Princess Leia, a woman I grew up admiring for her bravery and willingness to rebel against injustice–dead. And to find that out while we were on our way to see the new Star Wars spinoff movie? Weird. It brought a deeper meaning to the movie while we watched it somehow, even though Carrie Fisher technically didn’t star in this one.
After the movie, before we drove home, before the awful accident, I’d convinced my parents to walk over to Barnes and Noble since it was next to the theater. I collect Funko POPS! and I wanted to get one of Princess Leia to honor Carrie Fisher in some way. Maybe it’s silly. But I had to. I remember viscously searching the collection Barnes and Noble had to offer. Like a starving animal, I shoved aside the ones that didn’t interest me on the shelves, hoping I’d find one of her, but she was nowhere to be found.
Nearly defeated, I walked up to the help desk and asked the woman if they had any of her. She smiled at me with almost a sad smile, reached behind her, and offered me the Funko POP! of General Leia from Episode VII.
“I knew somebody would come in today looking for her. Here ya go.”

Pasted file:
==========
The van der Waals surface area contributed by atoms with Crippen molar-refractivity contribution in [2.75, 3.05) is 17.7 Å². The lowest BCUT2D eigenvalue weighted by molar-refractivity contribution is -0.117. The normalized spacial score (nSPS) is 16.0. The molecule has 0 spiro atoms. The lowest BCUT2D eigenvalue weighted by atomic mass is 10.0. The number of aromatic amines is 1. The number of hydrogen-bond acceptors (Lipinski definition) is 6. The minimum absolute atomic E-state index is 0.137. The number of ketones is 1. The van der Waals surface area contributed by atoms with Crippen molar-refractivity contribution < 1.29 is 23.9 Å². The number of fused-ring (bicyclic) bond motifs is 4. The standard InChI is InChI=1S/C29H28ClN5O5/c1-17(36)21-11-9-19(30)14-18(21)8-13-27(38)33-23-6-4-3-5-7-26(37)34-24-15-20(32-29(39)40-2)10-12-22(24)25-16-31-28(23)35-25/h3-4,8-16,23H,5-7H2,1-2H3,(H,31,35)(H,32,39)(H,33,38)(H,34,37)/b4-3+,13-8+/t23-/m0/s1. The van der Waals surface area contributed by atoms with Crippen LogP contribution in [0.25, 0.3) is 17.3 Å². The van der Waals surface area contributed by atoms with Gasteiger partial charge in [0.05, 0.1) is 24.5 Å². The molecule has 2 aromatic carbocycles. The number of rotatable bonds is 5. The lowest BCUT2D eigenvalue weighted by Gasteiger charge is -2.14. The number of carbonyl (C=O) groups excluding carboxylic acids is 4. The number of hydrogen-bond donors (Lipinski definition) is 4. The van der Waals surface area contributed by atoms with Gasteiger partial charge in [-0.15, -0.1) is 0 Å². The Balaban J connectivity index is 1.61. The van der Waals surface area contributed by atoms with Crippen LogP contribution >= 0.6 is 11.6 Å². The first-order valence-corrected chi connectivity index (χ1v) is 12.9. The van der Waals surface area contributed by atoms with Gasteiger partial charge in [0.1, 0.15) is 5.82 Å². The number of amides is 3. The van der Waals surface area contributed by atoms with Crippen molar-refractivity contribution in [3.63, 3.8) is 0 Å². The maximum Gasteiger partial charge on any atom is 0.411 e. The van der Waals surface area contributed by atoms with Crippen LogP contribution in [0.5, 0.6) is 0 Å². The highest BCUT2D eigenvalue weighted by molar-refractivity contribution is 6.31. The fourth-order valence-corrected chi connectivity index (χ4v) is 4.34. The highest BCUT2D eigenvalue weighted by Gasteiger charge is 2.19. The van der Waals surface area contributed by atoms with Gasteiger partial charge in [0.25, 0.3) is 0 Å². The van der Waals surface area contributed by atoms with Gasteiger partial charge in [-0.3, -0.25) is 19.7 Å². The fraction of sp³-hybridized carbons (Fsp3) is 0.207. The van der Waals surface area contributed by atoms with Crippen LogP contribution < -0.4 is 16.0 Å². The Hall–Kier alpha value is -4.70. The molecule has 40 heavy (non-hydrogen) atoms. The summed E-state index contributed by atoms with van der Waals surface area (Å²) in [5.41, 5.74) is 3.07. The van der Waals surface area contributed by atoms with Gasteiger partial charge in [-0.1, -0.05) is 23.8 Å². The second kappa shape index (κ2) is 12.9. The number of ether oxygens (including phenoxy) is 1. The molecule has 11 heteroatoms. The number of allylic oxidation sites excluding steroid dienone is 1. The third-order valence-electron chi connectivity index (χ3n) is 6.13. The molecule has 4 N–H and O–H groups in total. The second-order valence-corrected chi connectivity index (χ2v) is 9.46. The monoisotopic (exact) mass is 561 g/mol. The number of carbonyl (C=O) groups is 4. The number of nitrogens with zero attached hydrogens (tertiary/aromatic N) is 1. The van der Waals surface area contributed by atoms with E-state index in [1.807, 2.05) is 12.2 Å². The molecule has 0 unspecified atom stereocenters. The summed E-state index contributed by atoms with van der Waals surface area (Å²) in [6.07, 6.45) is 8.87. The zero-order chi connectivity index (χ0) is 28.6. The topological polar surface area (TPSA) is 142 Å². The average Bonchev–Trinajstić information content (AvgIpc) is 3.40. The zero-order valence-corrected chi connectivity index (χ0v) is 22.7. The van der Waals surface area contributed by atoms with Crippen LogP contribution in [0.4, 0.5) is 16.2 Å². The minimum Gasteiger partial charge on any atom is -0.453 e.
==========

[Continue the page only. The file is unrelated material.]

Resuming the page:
I grabbed that Funko POP! and almost got a little emotional because, I don’t know, the reality of losing an actress I respected kind of hit me and I felt like I held a small piece of her legacy in my hands. You can judge me all you want. I didn’t personally know Carrie Fisher, but I don’t think I had to in order to admire the woman she was–one who spoke her mind without a care about how it made her look to the world, one that was very open and human about her struggles, and one whom fans have reported to be absolutely loving and kind. She was a battle-scarred goddess.
Minutes later, after my purchase, I was looking at that same Funko POP! in my hands while my dad drove us home. I was holding the cartoonish representation of the deceased Carrie Fisher when the sound of crushing metal announced more death that day.
Maybe I’m crazy. Maybe I’m trying to find meaning in something that has no meaning at all. But that day, to me, was a day of death in various ways. The death of a beloved celebrity and the horrific passing of a man I didn’t even know. In both situations, death had its way. It tore loved ones away from each other, only leaving unanswered questions in its wake like a penultimate episode of LOST.